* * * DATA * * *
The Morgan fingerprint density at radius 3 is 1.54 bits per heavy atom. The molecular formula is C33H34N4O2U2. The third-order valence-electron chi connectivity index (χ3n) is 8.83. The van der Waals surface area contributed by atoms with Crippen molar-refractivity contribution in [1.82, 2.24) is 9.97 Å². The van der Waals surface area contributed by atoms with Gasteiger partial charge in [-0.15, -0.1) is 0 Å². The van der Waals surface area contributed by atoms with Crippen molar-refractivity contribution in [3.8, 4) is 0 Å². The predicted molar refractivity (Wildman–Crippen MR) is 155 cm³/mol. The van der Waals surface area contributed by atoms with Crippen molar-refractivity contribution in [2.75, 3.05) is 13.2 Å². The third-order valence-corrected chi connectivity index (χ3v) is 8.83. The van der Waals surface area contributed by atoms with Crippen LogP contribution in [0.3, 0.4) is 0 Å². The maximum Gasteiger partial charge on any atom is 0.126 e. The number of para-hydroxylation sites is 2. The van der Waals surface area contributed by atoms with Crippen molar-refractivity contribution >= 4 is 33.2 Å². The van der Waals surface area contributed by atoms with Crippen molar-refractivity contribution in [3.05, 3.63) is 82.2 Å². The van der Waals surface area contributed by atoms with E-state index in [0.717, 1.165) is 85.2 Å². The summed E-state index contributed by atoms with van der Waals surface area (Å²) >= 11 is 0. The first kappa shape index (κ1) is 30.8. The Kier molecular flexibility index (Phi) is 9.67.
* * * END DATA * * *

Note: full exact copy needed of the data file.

The Morgan fingerprint density at radius 3 is 1.54 bits per heavy atom. The molecular formula is C33H34N4O2U2. The third-order valence-electron chi connectivity index (χ3n) is 8.83. The van der Waals surface area contributed by atoms with Crippen molar-refractivity contribution in [1.82, 2.24) is 9.97 Å². The van der Waals surface area contributed by atoms with Gasteiger partial charge in [-0.15, -0.1) is 0 Å². The van der Waals surface area contributed by atoms with Crippen molar-refractivity contribution in [3.8, 4) is 0 Å². The predicted molar refractivity (Wildman–Crippen MR) is 155 cm³/mol. The van der Waals surface area contributed by atoms with Crippen molar-refractivity contribution in [2.75, 3.05) is 13.2 Å². The third-order valence-corrected chi connectivity index (χ3v) is 8.83. The van der Waals surface area contributed by atoms with Crippen LogP contribution in [0.3, 0.4) is 0 Å². The maximum Gasteiger partial charge on any atom is 0.126 e. The number of para-hydroxylation sites is 2. The van der Waals surface area contributed by atoms with Crippen molar-refractivity contribution >= 4 is 33.2 Å². The van der Waals surface area contributed by atoms with Crippen molar-refractivity contribution in [3.05, 3.63) is 82.2 Å². The van der Waals surface area contributed by atoms with E-state index in [0.717, 1.165) is 85.2 Å². The summed E-state index contributed by atoms with van der Waals surface area (Å²) >= 11 is 0. The first kappa shape index (κ1) is 30.8. The Kier molecular flexibility index (Phi) is 9.67.